(meteorobs) Southeastern USA Fireball - October 24, 2011
skywayinc at aol.com
skywayinc at aol.com
Tue Oct 25 17:24:46 EDT 2011
After reading his e-mail message, I myself didn't get the impression that Wayne was suggesting that people in the Southeast US mistook last night's aurora for a fireball.
Rather . . . people were out admiring the aurora (probably alerted to it by TV and radio reports) and fortuitiously were outside when the fireball streaked across the sky. The aurora was apparently visible as far south as Arkansas . . . most saw it as a distinct reddish glow in the north-northeast part of the sky. For more details go to www.spaceweather.com
-- joe rao
From: MstrEman <mstreman at gmail.com>
To: Meteor science and meteor observing <meteorobs at meteorobs.org>
Sent: Tue, Oct 25, 2011 5:01 pm
Subject: Re: (meteorobs) Southeastern USA Fireball - October 24, 2011
Dear Wayne, Are you suggesting this SOUTHEASTERN US fireball report
as mis-perceived aurora sighting??? If not are you just commenting
hat there was an unrelated large number of folks out observing one of
he many meteor showers and this comment is not suggesting the
ireball observation was a drastic case of mistaken identity?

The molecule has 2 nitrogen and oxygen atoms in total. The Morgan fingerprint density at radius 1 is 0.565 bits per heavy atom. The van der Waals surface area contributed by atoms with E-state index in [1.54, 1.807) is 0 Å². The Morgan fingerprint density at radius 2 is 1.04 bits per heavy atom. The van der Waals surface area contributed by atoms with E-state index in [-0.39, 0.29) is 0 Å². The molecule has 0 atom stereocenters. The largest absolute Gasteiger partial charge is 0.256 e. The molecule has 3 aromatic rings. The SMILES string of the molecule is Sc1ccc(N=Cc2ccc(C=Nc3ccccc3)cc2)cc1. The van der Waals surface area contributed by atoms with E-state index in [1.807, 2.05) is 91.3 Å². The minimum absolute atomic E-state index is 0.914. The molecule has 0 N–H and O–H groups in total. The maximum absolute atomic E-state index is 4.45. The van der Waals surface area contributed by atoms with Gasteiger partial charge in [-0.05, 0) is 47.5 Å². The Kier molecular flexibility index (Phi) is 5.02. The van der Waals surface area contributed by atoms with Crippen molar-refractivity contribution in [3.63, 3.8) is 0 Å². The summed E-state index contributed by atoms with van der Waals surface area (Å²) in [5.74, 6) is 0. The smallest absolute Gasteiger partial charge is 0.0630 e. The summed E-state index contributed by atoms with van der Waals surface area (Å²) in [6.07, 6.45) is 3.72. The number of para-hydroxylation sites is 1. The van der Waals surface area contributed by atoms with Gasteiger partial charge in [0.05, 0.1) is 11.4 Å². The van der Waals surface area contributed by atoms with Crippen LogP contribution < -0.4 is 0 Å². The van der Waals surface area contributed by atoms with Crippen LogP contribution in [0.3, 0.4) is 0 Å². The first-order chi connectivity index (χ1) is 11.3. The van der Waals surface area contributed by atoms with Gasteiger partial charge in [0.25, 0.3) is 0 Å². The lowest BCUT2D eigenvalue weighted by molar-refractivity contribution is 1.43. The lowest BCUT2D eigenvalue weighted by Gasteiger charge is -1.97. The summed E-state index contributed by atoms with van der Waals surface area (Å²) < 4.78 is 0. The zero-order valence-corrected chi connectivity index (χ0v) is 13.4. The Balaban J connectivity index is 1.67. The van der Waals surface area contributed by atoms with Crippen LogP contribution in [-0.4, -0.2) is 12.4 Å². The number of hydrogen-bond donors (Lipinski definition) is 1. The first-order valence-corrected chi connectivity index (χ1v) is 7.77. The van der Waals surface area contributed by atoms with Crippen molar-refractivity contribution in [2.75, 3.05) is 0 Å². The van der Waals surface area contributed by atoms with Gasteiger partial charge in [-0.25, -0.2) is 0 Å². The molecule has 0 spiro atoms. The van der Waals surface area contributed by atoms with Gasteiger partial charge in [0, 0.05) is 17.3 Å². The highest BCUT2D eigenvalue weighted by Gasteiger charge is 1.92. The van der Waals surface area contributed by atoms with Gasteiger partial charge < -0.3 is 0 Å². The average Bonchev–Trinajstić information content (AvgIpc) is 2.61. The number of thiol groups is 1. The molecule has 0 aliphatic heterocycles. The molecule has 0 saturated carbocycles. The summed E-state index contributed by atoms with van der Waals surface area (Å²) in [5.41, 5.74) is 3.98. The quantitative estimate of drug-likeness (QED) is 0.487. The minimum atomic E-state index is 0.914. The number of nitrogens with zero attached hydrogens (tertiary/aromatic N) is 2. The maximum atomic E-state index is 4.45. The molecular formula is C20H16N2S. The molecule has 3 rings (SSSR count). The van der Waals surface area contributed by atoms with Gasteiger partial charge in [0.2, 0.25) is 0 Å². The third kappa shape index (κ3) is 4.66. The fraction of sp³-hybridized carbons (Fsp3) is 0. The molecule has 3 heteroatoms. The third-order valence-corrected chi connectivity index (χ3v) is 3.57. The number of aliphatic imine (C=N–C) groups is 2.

I saw no aurora down here in East Tennessee and was out till after 9pm local.
What is your scientific explanation for your theory that 25 observers
ere mistaken and your assumption is more accurate?
On Tue, Oct 25, 2011 at 4:32 PM, Wayne Hally <meteoreye at comcast.net> wrote:
Probably lots of folks out watching the spectacular aurora!
Of course, cloudy here....
From: meteorobs-bounces at meteorobs.org
[mailto:meteorobs-bounces at meteorobs.org] On Behalf Of Robert Lunsford
Sent: Tuesday, October 25, 2011 3:52 PM
To: meteorobs at meteorobs.org
Subject: (meteorobs) Southeastern USA Fireball - October 24, 2011
The American Meteor Society has so far received approximately 25 reports of
a dazzling fireball over the southeastern USA including Georgia, Tennessee,
and the Carolinas. This event occurred near 7:20pm EDT Monday evening
October 24th. Of the reports received so far, white is the most mentioned
color. Many reports also mention orange and yellow colors. The average
brightness reported by witnesses was near the light produced by a full moon.
In the AMS fireball table, located at:
refer to event #1227 for 2011.
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